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Tuesday, 28 May, 2002, 21:55 GMT 22:55 UK
Israel launches spy satellite
An Israeli soldier
The eye in the sky helps those on the ground
A rocket carrying Israel's latest surveillance satellite has blasted off, enabling it to keep a closer eye on its Arab neighbours and perceived missile threats from Iran and Iraq.

The Ofek-5 satellite has reached its planned orbit of about 500 kilometres (300 miles) above the Earth, reports Israel Radio.

Ofek 5 launch
The satellite is reported to have reached its intended orbit
The launch aims to restore a key Israeli surveillance vehicle that has been missing since Ofek-3 burned up in the atmosphere about a year ago after its manoeuvring fuel ran out.

The Israeli military has been using a private satellite for its needs since then.

Major-General Yitzhak Ben-Yisrael, former head of the army's research and development department, said the satellite would serve Israel's "special security interests".

"If we are speaking in the context of ballistic missiles... [intelligence] tools such as a satellite are of the utmost importance," he told Army Radio after the launch.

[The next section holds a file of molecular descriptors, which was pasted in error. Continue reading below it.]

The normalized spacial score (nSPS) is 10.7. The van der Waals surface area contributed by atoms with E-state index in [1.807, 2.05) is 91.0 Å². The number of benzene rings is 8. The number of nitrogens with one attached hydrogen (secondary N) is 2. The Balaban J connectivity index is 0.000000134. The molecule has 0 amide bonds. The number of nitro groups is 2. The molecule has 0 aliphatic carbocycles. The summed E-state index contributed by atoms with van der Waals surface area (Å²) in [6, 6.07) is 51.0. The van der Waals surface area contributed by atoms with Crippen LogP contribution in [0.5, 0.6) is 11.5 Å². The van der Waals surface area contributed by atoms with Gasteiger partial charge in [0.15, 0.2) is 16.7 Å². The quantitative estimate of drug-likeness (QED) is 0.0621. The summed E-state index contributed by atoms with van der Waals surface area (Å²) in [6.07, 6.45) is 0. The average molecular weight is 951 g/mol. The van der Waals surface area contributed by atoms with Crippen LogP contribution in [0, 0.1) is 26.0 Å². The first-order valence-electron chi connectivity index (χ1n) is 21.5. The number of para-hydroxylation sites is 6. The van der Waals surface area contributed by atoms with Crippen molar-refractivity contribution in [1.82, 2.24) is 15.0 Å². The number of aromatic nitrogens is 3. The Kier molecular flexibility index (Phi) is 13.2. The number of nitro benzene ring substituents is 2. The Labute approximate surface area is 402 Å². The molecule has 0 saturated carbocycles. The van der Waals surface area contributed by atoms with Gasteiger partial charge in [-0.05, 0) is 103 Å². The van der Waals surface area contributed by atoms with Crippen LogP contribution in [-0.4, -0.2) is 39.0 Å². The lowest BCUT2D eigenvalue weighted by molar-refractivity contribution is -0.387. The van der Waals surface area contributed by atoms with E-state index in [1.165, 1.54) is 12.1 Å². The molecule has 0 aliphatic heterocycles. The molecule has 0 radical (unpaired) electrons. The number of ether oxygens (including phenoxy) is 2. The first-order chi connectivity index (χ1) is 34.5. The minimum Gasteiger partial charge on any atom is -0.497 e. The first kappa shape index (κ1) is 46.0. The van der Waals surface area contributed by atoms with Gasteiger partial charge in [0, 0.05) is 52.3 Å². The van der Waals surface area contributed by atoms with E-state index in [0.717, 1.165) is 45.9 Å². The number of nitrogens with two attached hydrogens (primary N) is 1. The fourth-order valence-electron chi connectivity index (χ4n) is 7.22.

Israel pushed ahead with its spy satellite programme after 39 Iraqi Scud missiles slammed into the Jewish state during the 1991 Gulf War.

Information gathering

The new Ofek satellite - its name means horizon in Hebrew - was launched from the Palmahim air force base on the coast, south of Tel Aviv.

It has sophisticated cameras and sensors and is designed to help officials on the ground monitor military developments in the region.

Map of Israel showing Palmahim air force base

The satellite - which cost $60m according to Israel radio - was launched on an Israeli-built Shavit rocket.

Israel had launched Ofek-4 as a replacement in January 1998, but it failed to make it into orbit.

The Jerusalem Post newspaper said Israel was only one of eight countries capable of putting it own satellites into space.

It added that Israel began its spy satellite development after the US turned down requests for intelligence in the 1980s.

It said satellites were launched to the west, against the Earth's orbit, so that if they failed, the parts would not fall on Arab states.


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28 May 02 | Middle East
28 May 02 | Middle East
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